On the Difficulty of Counting the Number of HTML Elements
Post from January 17, 2022 (↻ June 2, 2022), filed under Web Development.
How many HTML elements are there?
What looks like a fairly simple question, isn’t one:
- Are you looking for the number of HTML elements in the current and living specification?
- Are you looking for the number of HTML elements in a different HTML specification? (Which one?)
- Are you looking for the number of HTML elements from all HTML specifications?
- Are you looking for the number of HTML elements that were ever considered, i.e., that are also part of HTML drafts?
- Are you also looking for proprietary HTML elements?
- Are you looking for the number of HTML elements that are supported? (What does “supported” mean?)
- Do you count container elements from other specifications, particularly
<math>, as elements of HTML, or not?
- (How) do you count custom elements? (The HTML specification indicates the entire class of elements as one element, and regularly, someone trips over this.)
- Do you make a distinction between HTML and XHTML?
The answers to these questions lead to different answers about the number of HTML elements.
Many people may want to know the number of HTML elements as per the current specification. That still leaves the question how they treat SVG and MathML as well as custom elements. Custom elements are not countable and should probably be ignored. If
<math> are considered elements of their respective specifications, as of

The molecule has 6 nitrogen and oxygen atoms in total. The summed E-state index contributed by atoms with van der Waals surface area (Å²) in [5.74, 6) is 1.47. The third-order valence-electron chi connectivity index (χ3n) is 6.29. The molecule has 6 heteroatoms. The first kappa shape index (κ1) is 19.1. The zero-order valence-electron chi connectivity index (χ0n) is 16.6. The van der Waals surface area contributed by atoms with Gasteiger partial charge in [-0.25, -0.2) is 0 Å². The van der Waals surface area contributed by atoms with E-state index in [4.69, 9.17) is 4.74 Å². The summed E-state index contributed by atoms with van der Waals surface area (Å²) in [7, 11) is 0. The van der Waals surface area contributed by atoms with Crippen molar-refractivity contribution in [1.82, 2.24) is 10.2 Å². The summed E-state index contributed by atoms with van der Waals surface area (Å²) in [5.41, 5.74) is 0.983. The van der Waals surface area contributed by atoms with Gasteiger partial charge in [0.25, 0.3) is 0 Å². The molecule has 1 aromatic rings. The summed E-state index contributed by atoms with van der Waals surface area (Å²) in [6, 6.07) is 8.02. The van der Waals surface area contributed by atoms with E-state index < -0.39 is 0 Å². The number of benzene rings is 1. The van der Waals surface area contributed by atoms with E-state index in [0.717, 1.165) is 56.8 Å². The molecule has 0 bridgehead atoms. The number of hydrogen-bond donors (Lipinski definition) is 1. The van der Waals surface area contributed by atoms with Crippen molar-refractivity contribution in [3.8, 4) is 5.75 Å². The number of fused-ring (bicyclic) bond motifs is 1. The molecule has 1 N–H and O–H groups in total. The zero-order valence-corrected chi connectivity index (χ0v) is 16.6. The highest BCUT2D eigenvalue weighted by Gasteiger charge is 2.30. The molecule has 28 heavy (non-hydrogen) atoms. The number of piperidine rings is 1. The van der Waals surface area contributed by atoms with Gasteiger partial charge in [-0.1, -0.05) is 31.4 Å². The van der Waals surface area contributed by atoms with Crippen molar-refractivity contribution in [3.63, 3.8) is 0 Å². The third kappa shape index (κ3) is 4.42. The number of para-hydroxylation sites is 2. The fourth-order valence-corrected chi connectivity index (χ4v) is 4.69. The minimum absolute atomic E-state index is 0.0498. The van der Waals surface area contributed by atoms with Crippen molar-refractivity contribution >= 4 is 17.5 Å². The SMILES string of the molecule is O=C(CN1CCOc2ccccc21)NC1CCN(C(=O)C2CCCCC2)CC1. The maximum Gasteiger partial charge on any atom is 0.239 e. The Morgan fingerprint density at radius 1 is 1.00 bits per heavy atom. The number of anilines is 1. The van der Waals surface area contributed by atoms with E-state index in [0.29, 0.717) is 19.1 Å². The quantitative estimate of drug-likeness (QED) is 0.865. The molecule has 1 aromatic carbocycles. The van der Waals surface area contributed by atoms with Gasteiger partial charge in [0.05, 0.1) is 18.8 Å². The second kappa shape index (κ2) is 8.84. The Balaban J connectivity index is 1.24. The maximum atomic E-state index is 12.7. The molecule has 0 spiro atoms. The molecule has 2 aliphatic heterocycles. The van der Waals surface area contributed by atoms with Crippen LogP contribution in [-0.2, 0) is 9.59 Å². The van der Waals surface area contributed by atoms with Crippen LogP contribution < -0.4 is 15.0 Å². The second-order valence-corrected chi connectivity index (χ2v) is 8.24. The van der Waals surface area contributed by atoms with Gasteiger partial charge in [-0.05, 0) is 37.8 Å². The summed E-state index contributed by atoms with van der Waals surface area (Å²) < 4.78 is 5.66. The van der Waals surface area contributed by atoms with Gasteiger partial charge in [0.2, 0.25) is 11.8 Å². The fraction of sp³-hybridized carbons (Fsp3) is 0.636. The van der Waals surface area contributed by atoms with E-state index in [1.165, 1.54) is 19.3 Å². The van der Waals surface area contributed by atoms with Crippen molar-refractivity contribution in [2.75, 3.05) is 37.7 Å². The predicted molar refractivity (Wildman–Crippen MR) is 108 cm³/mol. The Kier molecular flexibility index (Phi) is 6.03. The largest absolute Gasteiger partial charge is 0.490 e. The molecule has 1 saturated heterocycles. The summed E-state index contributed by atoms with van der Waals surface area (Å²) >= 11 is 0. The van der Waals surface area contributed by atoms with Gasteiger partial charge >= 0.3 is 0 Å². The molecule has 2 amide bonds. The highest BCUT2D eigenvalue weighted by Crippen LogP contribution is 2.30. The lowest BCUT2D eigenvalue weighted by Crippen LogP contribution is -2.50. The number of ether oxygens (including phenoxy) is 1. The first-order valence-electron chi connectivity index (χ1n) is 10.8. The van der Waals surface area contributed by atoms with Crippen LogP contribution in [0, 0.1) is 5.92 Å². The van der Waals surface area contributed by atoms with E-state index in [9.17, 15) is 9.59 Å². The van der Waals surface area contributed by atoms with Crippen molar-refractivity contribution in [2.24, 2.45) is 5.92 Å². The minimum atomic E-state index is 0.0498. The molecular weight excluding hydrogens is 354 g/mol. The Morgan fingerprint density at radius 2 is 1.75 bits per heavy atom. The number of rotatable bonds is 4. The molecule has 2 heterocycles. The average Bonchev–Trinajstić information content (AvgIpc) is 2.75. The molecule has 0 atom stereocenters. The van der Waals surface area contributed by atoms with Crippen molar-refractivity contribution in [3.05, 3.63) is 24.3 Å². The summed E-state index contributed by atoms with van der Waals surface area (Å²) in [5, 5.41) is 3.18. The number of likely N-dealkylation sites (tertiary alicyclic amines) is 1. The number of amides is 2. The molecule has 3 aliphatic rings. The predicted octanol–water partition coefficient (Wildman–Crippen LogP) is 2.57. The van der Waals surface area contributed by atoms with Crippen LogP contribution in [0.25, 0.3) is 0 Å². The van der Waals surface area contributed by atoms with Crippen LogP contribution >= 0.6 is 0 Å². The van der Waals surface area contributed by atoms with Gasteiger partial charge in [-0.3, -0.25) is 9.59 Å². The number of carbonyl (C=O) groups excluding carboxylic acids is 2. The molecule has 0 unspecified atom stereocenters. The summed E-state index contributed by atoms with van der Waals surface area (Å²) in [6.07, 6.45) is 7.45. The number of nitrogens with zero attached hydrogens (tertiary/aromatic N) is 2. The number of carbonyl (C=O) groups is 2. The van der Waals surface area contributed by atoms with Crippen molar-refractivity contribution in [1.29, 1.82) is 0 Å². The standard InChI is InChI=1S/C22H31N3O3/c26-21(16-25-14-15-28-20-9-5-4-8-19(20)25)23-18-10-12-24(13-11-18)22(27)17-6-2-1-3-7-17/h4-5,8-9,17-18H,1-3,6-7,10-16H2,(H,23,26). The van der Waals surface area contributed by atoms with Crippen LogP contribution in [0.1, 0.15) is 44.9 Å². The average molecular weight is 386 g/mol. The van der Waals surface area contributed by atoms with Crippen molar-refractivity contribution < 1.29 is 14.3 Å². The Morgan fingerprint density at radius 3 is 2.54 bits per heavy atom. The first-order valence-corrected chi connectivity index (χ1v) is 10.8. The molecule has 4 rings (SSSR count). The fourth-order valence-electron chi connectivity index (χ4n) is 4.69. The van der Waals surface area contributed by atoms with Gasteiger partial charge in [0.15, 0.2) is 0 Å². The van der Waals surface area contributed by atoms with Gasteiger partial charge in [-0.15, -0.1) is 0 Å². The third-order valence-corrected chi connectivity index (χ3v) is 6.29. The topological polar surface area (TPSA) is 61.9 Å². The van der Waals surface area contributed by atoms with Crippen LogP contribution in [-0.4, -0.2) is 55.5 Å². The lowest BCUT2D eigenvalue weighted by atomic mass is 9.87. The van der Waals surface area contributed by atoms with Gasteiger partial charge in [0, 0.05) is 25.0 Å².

today , the answer is 111; if
<math> are considered HTML elements, 113.
If you’re looking for the number of HTML and XHTML elements formally specified, the answer is 131 or 133, that is, without or with
<math>. (I maintain an HTML elements index that makes this easy to tell.)
If you’re looking for all elements specified in HTML 1, it’s 22 elements; in HTML 2.0, 49 elements; in HTML 3.2, 70 elements; in HTML 4.01, 91 elements; in (unofficial) HTML 5.2, 111 elements. In XHTML 1.0, 91 elements; but in XHTML 1.1, a “strict” spec, 83 elements.
You notice that the answer to the number of HTML elements isn’t actually difficult; it only needs qualification because there isn’t one number of HTML elements. When you talk about the number of HTML elements, make clear what you’re including and excluding; and when you’re reading about it, check on what the author is including and excluding. This way, you avoid all difficulty and inaccuracy.
If you’re curious about all the HTML elements, check out aforementioned HTML elements index! It’s up-to-date—and when you find a mistake, I’m happy to stand corrected and might pay or donate for the correction.
I’m Jens Oliver Meiert, and I’m an engineering lead (currently manager for Developer Experience at LivePerson) and author. I’ve worked as a technical lead for Google, I’m close to W3C and WHATWG, and I write and review books for O’Reilly. I love trying things, sometimes including philosophy, art, and adventure. Here on meiert.com I share some of my views and experiences.
If you have questions or suggestions about what I write, please leave a comment (if available) or a message.
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Perhaps my most comprehensive book: The Web Development Glossary (2020). With explanations and definitions for literally thousands of terms from Web Development and related fields, building on Wikipedia as well as the MDN Web Docs. Available at Apple Books, Kobo, Google Play Books, and Leanpub.